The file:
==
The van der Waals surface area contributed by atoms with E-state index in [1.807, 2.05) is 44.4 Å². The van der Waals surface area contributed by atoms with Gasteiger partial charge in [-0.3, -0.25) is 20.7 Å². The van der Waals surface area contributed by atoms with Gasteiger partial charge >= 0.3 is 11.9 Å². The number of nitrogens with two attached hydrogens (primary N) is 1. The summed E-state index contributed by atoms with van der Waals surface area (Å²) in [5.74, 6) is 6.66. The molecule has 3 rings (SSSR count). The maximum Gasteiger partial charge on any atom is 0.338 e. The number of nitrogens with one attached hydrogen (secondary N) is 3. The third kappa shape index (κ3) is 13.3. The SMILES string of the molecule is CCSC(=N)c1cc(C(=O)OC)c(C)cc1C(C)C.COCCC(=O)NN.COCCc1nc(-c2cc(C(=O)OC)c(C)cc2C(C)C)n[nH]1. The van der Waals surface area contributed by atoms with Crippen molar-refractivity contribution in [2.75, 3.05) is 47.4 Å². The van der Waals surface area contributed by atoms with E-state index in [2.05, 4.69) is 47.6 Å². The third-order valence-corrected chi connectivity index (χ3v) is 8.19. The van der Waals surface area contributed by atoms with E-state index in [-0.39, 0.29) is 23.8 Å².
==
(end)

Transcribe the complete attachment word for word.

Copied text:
The van der Waals surface area contributed by atoms with E-state index in [1.807, 2.05) is 44.4 Å². The van der Waals surface area contributed by atoms with Gasteiger partial charge in [-0.3, -0.25) is 20.7 Å². The van der Waals surface area contributed by atoms with Gasteiger partial charge >= 0.3 is 11.9 Å². The number of nitrogens with two attached hydrogens (primary N) is 1. The summed E-state index contributed by atoms with van der Waals surface area (Å²) in [5.74, 6) is 6.66. The molecule has 3 rings (SSSR count). The maximum Gasteiger partial charge on any atom is 0.338 e. The number of nitrogens with one attached hydrogen (secondary N) is 3. The third kappa shape index (κ3) is 13.3. The SMILES string of the molecule is CCSC(=N)c1cc(C(=O)OC)c(C)cc1C(C)C.COCCC(=O)NN.COCCc1nc(-c2cc(C(=O)OC)c(C)cc2C(C)C)n[nH]1. The van der Waals surface area contributed by atoms with Crippen molar-refractivity contribution in [2.75, 3.05) is 47.4 Å². The van der Waals surface area contributed by atoms with E-state index in [2.05, 4.69) is 47.6 Å². The third-order valence-corrected chi connectivity index (χ3v) is 8.19. The van der Waals surface area contributed by atoms with E-state index in [-0.39, 0.29) is 23.8 Å².